So, that’s the main point of this slide, challenges and opportunities, a tremendous amount of increased work for the industrial base. With it brings the opportunity for cross-class procurement savings, innovative acquisition strategies, building stuff ahead of need that gives real return on investment for the money that you’re putting into it. And it allows those savings adequately enough to where it becomes obviously the right thing to do to add that second submarine in 2021.And then that goes to addressing what Admiral Harris and General Breed love have all been saying, that we don’t have enough attack submarines and we need more.

Virginia-class.Where are we on this?We have kind of realized that we’ve fallen into a groove here with each contract block having a theme.So Blocks I and II were all about getting off the ground and getting into a production routine where we could start marching down the learning curve, getting the time required to build the submarines to be shorter, and then getting under-budget delivery and holding it there.It was very successful as we reached the end of Block II.

We moved into Block III.That was two for four in 12.One thing that I want to stress about this, we’ve talked about NORTH DAKOTA and her deployment already.NORTH DAKOTA is the first submarine of Block III, 784, the first one to have the large aperture bow array instead of the sonar sphere, the two Virginia Payload Tubes instead of 12 VLS cells.And she was fully certified for all Special Operations Forces: dry deck shelter, lock out trunk; and deployed prior to her PSA.

That’s the one thing that we didn’t talk about in all the discussion of REMUS 600s, Project 1319, first operational employment of UUV from a submarine in a tactical situation real-world mission for a combatant commander.And it was before that ship even went into PSA.So that is a real testament to the quality of the submarine that is being delivered from the yards.Again, it’s ahead of schedule, under budget and in a condition where she could deploy to a real-world theater, work for a combatant commander and do great things, and then come back into PSA.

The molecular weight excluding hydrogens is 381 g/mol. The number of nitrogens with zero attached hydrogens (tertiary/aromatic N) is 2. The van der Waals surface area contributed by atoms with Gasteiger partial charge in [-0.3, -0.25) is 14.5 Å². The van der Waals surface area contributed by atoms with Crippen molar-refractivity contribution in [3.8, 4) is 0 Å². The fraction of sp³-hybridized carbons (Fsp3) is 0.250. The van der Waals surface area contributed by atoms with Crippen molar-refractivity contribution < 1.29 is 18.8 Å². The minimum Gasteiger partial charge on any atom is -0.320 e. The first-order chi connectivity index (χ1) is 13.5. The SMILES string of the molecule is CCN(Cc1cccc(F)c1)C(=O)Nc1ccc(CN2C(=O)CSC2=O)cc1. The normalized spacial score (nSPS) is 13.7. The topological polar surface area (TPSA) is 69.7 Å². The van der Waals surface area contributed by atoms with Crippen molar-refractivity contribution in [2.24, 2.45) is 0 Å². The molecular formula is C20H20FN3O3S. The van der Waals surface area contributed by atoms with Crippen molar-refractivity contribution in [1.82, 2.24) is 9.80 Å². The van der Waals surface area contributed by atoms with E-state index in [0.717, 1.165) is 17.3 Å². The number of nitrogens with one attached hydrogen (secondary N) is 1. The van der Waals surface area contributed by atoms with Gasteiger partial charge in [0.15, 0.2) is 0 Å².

Block IV was the reduction of total ownership cost focus.That was where we said, we don’t like the fact that our Virginia-class submarines are programmed to have four major depot-level availabilities during their life,and only available to do 14 deployments. So we want to reduce the number of availabilities down to three and increase the number of deployments from 14 up to 15.Those design changes have been approved and are complete and are laid into the contract for Block IV.

The first Block IV submarines won’t come out for a couple of years, but when they do there will be more operational availability for the fleet commanders.That’s important because as you go into this trough you have fewer than the 48 requirement—if that is still the requirement, it may very well be higher by then.So the submarines that you do have you want to be able to use them more than you can and not have to go into a depot level availability at the frequency that we do under the earlier classes in the first ships of this class.

That brings us to Block V.As we’ve said before, by the time we get to Block V we’ll stop talking about Virginia with VPM, it will just be a Block V Virginia.Everybody will understand that, starting with the second ship in Block V and going out through the rest of the Virginias, we’ll have the Virginia Payload Module.